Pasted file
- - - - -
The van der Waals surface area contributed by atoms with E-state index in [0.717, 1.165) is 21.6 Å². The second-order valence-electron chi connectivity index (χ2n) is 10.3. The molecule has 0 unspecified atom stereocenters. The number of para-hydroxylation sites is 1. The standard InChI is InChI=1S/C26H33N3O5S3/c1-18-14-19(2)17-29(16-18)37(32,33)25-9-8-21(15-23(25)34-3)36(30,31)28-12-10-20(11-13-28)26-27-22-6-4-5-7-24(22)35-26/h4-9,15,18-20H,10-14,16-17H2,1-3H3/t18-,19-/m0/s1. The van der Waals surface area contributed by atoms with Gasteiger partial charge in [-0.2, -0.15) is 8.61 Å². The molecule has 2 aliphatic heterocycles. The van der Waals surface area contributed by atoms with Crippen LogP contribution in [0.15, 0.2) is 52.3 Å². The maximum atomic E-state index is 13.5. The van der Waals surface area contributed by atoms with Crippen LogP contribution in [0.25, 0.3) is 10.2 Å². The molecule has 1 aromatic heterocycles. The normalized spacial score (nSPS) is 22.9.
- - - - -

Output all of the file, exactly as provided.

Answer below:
The van der Waals surface area contributed by atoms with E-state index in [0.717, 1.165) is 21.6 Å². The second-order valence-electron chi connectivity index (χ2n) is 10.3. The molecule has 0 unspecified atom stereocenters. The number of para-hydroxylation sites is 1. The standard InChI is InChI=1S/C26H33N3O5S3/c1-18-14-19(2)17-29(16-18)37(32,33)25-9-8-21(15-23(25)34-3)36(30,31)28-12-10-20(11-13-28)26-27-22-6-4-5-7-24(22)35-26/h4-9,15,18-20H,10-14,16-17H2,1-3H3/t18-,19-/m0/s1. The van der Waals surface area contributed by atoms with Gasteiger partial charge in [-0.2, -0.15) is 8.61 Å². The molecule has 2 aliphatic heterocycles. The van der Waals surface area contributed by atoms with Crippen LogP contribution in [0.15, 0.2) is 52.3 Å². The maximum atomic E-state index is 13.5. The van der Waals surface area contributed by atoms with Crippen LogP contribution in [0.25, 0.3) is 10.2 Å². The molecule has 1 aromatic heterocycles. The normalized spacial score (nSPS) is 22.9.